Great Lakes Warships 1812–1815 Book Review
|Date of Review||March 2012||Title||Great Lakes Warships 1812–1815|
|Author||Mark Lardas||Publisher||Osprey Publishing|
|Format||48 pages, softbound||MSRP (USD)||$17.95|
Timed to coincide with the War of 1812’s Bicentennial Celebrations, Osprey Publishing’s Great Lakes Warships 1812–1815, offers an absorbing précis of that nearly forgotten naval campaign.
Until war erupted, the United States Navy and the Royal Navy maintained only token forces on the Great Lakes. But fighting sparked a ship-building arms race that continued throughout the conflict.
Author Lardas, himself a naval architect, ably traces the total tale – background, planning, engineering, equipment and operations – in one handy, helpful tome. Text begins with introductory notes on geographic and historical considerations – then moves to separate segments on American and British wartime shipbuilding efforts.
The latter includes a remarkable section on England’s fascinating – but poorly coordinated – prefabricated warship production scheme. Britain then enjoyed excess shipbuilding facilities, talent and materials. And after the 1813 defeat of its forces on Lake Erie, it sought to leverage those surpluses by constructing two frigates and two brigs in sections – then shipping the sections to Canada for final assembly by semi-skilled local labor. In the end, only the frigate Psyche saw completion – the last major Great Lakes warship of the conflict.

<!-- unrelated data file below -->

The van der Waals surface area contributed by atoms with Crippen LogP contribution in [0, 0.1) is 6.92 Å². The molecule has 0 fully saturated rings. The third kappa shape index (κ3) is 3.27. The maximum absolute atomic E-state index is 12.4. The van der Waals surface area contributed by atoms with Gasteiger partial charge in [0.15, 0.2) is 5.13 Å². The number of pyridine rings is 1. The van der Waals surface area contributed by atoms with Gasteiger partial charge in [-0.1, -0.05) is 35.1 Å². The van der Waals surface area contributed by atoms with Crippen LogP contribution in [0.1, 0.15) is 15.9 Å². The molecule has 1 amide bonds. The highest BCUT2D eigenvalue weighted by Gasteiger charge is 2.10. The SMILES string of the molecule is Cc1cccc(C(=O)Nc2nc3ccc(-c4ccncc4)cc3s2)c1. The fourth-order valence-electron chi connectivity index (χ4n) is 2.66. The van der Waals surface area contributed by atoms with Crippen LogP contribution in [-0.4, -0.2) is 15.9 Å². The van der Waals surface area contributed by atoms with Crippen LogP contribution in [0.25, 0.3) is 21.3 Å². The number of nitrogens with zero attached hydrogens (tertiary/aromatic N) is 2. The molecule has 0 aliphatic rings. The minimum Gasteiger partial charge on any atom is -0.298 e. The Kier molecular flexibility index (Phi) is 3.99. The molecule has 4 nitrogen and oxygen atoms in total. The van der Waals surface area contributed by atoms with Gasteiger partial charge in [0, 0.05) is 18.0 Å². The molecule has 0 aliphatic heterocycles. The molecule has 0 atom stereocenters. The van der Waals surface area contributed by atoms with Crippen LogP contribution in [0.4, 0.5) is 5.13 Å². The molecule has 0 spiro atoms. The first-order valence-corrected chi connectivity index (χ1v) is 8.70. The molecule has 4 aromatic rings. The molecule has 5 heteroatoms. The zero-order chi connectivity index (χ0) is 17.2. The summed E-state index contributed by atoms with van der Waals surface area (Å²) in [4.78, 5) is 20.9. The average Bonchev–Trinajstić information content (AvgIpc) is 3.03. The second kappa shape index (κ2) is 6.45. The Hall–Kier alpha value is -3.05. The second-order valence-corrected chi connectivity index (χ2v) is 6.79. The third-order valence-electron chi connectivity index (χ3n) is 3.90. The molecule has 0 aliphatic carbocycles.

Narrative covers conflict on Lakes Ontario, Erie and Huron. Clashes often resulted in ships being captured, re-crewed and turned against their previous owners. Included, too, are naval operations on Lake Champlain – a vital sector in America’s War of 1812 land campaigns and an early instance of joint operations.
Admirably indexed and illustrated, Great Lakes Warships 1812–1815 also includes details of individual American and British vessels. Helpful maps, sidebars and glossary supplement text.
My sincere thanks to Osprey Publishing for this review sample!